Cancer and Non-Cancer Risk of Arsenic in Drinking Water: A Case Study

AUTHORS

Yadollah Ghafuri 1 , 2 , Hossein Kamani 3 , Edris Bazrafshan ORCID 4 , Zahra Atafar 5 , Mohammad Khazaie 2 , Amir Hossein Mahvi 5 , 6 , *

1 Department of Environmental Health Engineering, School of Public Health, International Campus, Tehran University of Medical Sciences, (IC-TUMS) Tehran, Iran

2 Environmental Research Center, Qom University of Medical Science, Qom, Iran

3 Health Promotion Research Center, Zahedan University of Medical Sciences, Zahedan, Iran

4 Health Sciences Research Center, Torbat Heydariyeh University of Medical Sciences, Torbat Heydariyeh, Iran

5 Department of Environmental Health Engineering, School of Public Health , Tehran University of Medical Sciences, Tehran, Iran

6 Centers for Solid Waste Research, Institute for Environmental Research, Tehran University of Medical Sciences, Tehran, Iran

How to Cite: Ghafuri Y, Kamani H, Bazrafshan E, Atafar Z, Khazaie M, et al. Cancer and Non-Cancer Risk of Arsenic in Drinking Water: A Case Study, Health Scope. 2017 ; 6(4):e13013. doi: 10.5812/jhealthscope.13013.

ARTICLE INFORMATION

Health Scope: 6 (4); e13013
Published Online: November 21, 2017
Article Type: Research Article
Received: May 11, 2017
Accepted: September 11, 2017
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Abstract

Arsenic is a toxic element, which is found naturally in water sources. Due to its high toxicity it has become a serious problem in drinking water sources and also affects the health of communities. Therefore, in the present study, risk estimation and the probability of adverse health effects of exposure to arsenic from drinking water was evaluated in the rural areas of Qom province. Water samples were taken from 44 rural areas with regard to the number of rural areas and also the type of water distribution systems. The intensity, duration and frequency of exposure to arsenic in drinking water were determined. Then the hazard quotient and cancer risks ware calculated. Results showed that more than 16% of the rural population was exposed to arsenic with level above 10 μg/L in the rural regions of Kahak County (10 ± 6.29 μg/L). Results of risk assessment showed that hazard quotient (HQ) were 1.7 and 2, while the cancer risk (CR) were 76 × 10-5 and 42 × 10-4 for 2 groups of age 1 and 2, respectively. The results indicated that the hazard quotient is higher than 1 (HQ > 1) for group 1 and group 2. For carcinogenic effects, the study indicated that the population in the Kahak region are exposed to arsenic in drinking water with the concentration of > 10 µg/L and they are at a very high risk for cancer, due to the fact that the cancer risk for the 2 groups are more than 7.6 and 42 times the environmental protection agency (EPA) criteria, respectively. Therefore it is recommended that at first, the source and water supply system in Kahak region is to be substituted with safe drinking water and to provide health facilities and screening tests for exposed populations.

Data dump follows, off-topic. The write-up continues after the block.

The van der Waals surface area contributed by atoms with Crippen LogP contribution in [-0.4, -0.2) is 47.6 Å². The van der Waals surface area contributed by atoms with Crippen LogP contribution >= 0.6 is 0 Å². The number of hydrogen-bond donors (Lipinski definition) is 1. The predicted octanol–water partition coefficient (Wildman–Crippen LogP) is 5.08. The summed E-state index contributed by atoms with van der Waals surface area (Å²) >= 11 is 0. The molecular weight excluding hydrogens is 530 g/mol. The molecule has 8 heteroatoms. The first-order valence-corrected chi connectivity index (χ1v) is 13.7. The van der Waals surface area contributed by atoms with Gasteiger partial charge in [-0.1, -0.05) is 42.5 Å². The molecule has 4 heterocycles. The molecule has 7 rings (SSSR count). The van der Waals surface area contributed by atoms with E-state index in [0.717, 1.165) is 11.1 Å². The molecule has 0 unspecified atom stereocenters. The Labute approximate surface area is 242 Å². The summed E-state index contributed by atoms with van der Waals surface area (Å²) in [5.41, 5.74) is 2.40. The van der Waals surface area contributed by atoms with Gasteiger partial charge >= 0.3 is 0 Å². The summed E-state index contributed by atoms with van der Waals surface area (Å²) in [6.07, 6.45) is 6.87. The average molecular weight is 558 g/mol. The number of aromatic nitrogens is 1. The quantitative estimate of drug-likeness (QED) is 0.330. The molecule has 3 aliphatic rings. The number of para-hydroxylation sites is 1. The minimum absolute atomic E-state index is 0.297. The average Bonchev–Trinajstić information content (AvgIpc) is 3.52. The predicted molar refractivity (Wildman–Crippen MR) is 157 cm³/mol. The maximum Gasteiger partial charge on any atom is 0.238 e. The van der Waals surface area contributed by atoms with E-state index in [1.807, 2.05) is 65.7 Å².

Keywords

Risk Cancer Arsenic Drinking Water Risk Assessment

Copyright © 2017, Journal of Health Scope. This is an open-access article distributed under the terms of the Creative Commons Attribution-NonCommercial 4.0 International License (http://creativecommons.org/licenses/by-nc/4.0/) which permits copy and redistribute the material just in noncommercial usages, provided the original work is properly cited.

1. Introduction